Can Western schools help with Vietnam’s HR problems?

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April 24 – Some of Vietnam’s hottest sectors – banking, finance, and hi-tech, are struggling to find enough talent capable to keep up with the economy’s runaway growth.

Banks increase their capital, network, and number of branches at every opportunity. One mid-size bank wants to increase its staff of 3500 by more than 50 percent this year. A spate of new securities firms seeking to capitalize on recent stock regulations have sent demand for skilled financiers soaring. And Ho Chi Minh City’s Hi-Tech park needs more than 14,000 new workers by 2009.

Despite increased salaries and attractive bonuses, the industry is still facing HR shortages, for the simple reason that there just aren’t enough Vietnamese with the right skills.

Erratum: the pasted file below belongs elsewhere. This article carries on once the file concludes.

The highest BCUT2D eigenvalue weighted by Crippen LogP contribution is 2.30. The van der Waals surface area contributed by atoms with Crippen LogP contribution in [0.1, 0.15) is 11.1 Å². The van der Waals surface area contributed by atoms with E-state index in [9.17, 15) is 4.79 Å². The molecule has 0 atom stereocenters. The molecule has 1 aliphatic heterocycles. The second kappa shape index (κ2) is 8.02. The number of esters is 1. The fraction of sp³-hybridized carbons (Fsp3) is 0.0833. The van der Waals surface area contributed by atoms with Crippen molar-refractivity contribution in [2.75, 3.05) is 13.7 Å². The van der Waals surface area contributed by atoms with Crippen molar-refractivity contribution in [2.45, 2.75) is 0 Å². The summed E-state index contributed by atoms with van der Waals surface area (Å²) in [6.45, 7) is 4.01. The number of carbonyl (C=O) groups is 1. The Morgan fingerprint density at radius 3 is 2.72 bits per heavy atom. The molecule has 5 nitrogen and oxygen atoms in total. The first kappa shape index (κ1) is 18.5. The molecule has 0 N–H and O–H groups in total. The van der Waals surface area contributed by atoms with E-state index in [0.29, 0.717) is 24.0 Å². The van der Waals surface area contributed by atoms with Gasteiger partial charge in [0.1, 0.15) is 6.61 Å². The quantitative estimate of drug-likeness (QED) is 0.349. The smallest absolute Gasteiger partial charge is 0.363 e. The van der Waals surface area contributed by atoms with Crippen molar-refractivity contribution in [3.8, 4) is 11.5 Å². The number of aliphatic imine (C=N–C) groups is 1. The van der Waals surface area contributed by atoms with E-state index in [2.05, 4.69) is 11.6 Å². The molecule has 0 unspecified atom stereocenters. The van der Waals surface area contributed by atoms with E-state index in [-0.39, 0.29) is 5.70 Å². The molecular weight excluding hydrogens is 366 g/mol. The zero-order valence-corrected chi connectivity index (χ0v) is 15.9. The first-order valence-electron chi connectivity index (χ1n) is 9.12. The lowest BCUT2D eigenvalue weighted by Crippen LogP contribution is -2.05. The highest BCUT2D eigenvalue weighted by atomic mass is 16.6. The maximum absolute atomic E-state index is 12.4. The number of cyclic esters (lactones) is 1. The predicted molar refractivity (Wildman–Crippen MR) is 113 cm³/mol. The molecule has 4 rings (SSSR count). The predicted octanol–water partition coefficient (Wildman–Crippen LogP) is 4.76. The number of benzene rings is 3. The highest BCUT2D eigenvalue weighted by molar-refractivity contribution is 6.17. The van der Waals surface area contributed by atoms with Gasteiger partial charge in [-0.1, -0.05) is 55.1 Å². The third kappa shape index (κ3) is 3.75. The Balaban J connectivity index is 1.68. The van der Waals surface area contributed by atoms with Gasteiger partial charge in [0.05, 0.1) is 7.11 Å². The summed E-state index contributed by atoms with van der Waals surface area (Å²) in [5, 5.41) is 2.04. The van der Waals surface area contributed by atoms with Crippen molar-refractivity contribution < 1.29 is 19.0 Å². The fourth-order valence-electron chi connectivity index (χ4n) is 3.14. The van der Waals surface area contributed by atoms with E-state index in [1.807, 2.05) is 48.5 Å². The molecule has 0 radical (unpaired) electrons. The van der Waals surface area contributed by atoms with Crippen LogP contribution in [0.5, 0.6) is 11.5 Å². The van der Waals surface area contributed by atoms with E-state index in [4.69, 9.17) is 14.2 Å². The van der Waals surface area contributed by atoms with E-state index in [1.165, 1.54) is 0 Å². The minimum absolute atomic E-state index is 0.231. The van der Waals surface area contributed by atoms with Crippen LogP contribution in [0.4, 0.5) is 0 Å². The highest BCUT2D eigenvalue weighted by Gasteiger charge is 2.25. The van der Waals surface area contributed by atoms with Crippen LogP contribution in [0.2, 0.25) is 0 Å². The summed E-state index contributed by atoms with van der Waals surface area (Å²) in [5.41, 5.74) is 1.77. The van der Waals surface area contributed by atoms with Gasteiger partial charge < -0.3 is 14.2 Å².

Enter the Saskatchewan Institute of Applied Science and Technology. Offering a diploma in business ad, SIAST and a host of other western schools are bringing much-needed educational services to Vietnam at a critical juncture. Unsurprisingly, however, they face a significant barrier to entry in the form of language and cultural differences.

“The offices don’t cooperate with each other, making my job harder because I can’t get things done. The heads of the Foreign Languages and International Cooperation faculties hate each other…Maybe that’s my biggest problem,” laments Miles Fahlman, SIAST’s chief representative in Vietnam. “Inter-office politics is crazy in Vietnam and holds everyone back. It prevents development.”

There is hope for eventual progress along the cultural adaptation curve, nonetheless. Dr. Joel Broustail, Co-Director of the French-Vietnamese Center for Management Education, has a much rosier take on foreign education in Vietnam. That may have to do with the fact that he’s been there since 1992.

“Education is like a product; therefore, quality and marketing decide the success of the investment,” he says. Given demand, marketing may not be so tough. But quality education implemented in a relatively short timeframe is crucial to Vietnam’s capitalizing on its growth.

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